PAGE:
Dear Mom The End to a Beginning Part 2 of 7

Today is the end to a beginning. It is the kind of end where a senior in high school closes a certain book for the last time.

For several minutes I just watched this cursor flash. What do I think? Initially the thought is freedom, but no. Freedom ends where knowledge ends. Like I said it is the end to a beginning.


Seven years ago my mother made the best educational decision she ever has on behalf of her children. It actually began with the choice to home school.

I remember the UPS truck rolling into the drive way while the summer cicadas buzzed and the forests still played the role of babysitter for all of us.  School rolled in on trucks and in cardboard boxes. They were filled with erasers and pencils, spiral bound notebooks and hard covered paperbacks, protractors for the older kids and clay for the younger kids (like me). The UPS driver would stifle a shocked smile and ask if I could carry my parcel as I staggered up the driveway with a box bigger than I was…such was my anticipation.

I remember my first math lesson. I remember what I learned. I remember the seat I sat in and the color of the sheet, yet somehow in the mind of a six year old I thought sitting in front of book day by day would be better this. Let’s just say it got old quick and the torture of watching birds fly free lured me.

Years passed and of course grades. My lessons of science had gone from experiments with cornstarch and water to memorizing flash cards and reading pages of history with type 10 font. By fourth grade I had met my greatest bully–those white blank cards slapped me in the face as if shouting “stupid!” I cried.

I laugh now because at the time I believed in my mind that I would never be capable of memorizing and now…today…I reflect on all the cards, papers, speeches and poems that I have stored away in the greatest filing cabinet ever designed, the mind.

This is where the story begins. It began with the greatest decision my mother ever blessed us with. We started Classical Conversations.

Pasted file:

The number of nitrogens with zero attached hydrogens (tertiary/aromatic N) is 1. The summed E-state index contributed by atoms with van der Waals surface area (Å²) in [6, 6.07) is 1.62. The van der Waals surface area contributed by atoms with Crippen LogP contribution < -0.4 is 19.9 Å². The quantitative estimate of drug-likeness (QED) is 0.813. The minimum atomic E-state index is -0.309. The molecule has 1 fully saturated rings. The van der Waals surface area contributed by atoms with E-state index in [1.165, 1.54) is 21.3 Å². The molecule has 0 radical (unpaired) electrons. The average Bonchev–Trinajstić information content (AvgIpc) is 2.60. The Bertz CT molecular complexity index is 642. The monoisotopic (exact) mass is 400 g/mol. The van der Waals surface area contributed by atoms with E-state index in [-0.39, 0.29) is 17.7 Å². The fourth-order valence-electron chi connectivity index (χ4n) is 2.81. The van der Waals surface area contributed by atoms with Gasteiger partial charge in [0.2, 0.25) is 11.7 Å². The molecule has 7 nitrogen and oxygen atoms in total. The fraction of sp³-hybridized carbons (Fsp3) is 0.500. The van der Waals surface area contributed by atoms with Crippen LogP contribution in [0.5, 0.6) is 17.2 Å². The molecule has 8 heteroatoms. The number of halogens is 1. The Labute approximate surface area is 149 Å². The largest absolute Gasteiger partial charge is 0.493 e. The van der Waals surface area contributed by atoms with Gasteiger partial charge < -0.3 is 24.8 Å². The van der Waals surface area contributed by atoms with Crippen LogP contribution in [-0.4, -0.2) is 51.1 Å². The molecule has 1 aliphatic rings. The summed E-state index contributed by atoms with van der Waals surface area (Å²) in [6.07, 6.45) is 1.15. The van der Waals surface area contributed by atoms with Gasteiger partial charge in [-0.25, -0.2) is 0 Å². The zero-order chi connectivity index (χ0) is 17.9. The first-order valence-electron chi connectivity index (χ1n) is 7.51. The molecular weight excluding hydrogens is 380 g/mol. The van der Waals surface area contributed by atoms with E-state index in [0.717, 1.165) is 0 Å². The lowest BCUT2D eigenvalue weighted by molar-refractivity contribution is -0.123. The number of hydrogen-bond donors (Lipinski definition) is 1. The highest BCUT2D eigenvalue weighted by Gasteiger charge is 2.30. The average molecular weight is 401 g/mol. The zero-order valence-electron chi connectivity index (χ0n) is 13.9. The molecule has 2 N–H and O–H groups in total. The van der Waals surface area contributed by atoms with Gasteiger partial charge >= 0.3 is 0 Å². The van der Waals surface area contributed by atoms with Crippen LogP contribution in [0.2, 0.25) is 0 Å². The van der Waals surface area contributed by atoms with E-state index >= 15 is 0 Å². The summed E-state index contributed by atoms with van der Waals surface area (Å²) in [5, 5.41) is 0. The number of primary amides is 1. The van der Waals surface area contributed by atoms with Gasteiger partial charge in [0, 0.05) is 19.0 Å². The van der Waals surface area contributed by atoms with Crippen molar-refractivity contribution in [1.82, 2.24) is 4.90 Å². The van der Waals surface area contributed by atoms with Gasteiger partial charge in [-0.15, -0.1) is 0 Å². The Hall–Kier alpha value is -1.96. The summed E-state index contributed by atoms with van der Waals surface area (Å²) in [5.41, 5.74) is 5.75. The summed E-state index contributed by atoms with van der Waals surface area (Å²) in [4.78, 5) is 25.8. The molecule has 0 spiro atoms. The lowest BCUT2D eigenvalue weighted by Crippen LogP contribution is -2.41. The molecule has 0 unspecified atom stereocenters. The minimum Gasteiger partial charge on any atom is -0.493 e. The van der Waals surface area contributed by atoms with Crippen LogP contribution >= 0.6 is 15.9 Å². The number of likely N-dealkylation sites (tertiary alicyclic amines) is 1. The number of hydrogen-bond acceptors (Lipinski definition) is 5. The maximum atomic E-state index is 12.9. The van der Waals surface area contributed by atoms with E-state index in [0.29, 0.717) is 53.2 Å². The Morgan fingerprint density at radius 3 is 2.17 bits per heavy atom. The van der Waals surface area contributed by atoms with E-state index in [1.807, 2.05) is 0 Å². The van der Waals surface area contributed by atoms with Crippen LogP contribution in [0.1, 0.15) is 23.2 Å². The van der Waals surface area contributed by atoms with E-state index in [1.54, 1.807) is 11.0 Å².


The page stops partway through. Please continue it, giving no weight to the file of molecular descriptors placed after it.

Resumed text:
How did Classical Conversations influence me?

It is a single simple question with a multitude of complex answers. However, one reason stands out above all others, and it goes back to the flashcard bully. Seven years later I no longer lay on the ground blankly allowing that menace to stare me down. Classical Conversations fostered a love for learning. For two years I drilled and drilled. I drilled some more and re-drilled. I recited, listened, used hand motions and drilled again. I drilled until I knew no matter what subject, topic, or idea came my way I would know what I was talking about. As trivial as it seems, drilling changed my life. My mother’s choice changed my life.

The power of the mind is a real thing. It can be used to assist or destroy. Mother always said “when you say you can’t you are saying you won’t.” When in fourth grade I told myself I can’t, I was really saying I won’t. I drilled in my mind that I couldn’t memorize, but the truth is I wasn’t memorizing.

The first step to an education is indeed learning the grammar. How can someone have a conversation if he or she does not know what she is talking about? Knowing the facts sets the whole cycle in motion.

And now I reflect: Buried in the compartments of my mind are the 240 timeline cards of the world, the 434 vital facts of six foundational subjects, the 50 catechisms of science, the midnight ride of Paul Revere, Calvin Coolidge’s “Have faith in Massachusetts speech” and Martin Luther’s speech “I have a Dream.” The list goes on.

Going forward I know my years with Classical Conversations are over. I know it is the end but it is more a beginning.

In my discussion with many, graduation seems a burden lifted from books, desks, paper and pens. For me graduation is a reflection on UPS trucks, first math lessons, and even flashcards.

It is a time when we pause and see the mind stretched. It is a momentary breath in a vast abyss of knowledge. It is when we see with new eyes and say “hello world!”

One thought on “Dear Mom The End to a Beginning Part 2 of 7

  1. Kathryn, I love this! I remember the boxes from UPS, and the anticipation of reading those good books to my kids. But Classical Conversations gave us the fantastic opportunity to join with you and other families in a fellowship of grace and growth.

    It means a lot to us women, who have given all we have to educate at home, to hear your affirmation that it was not in vain.


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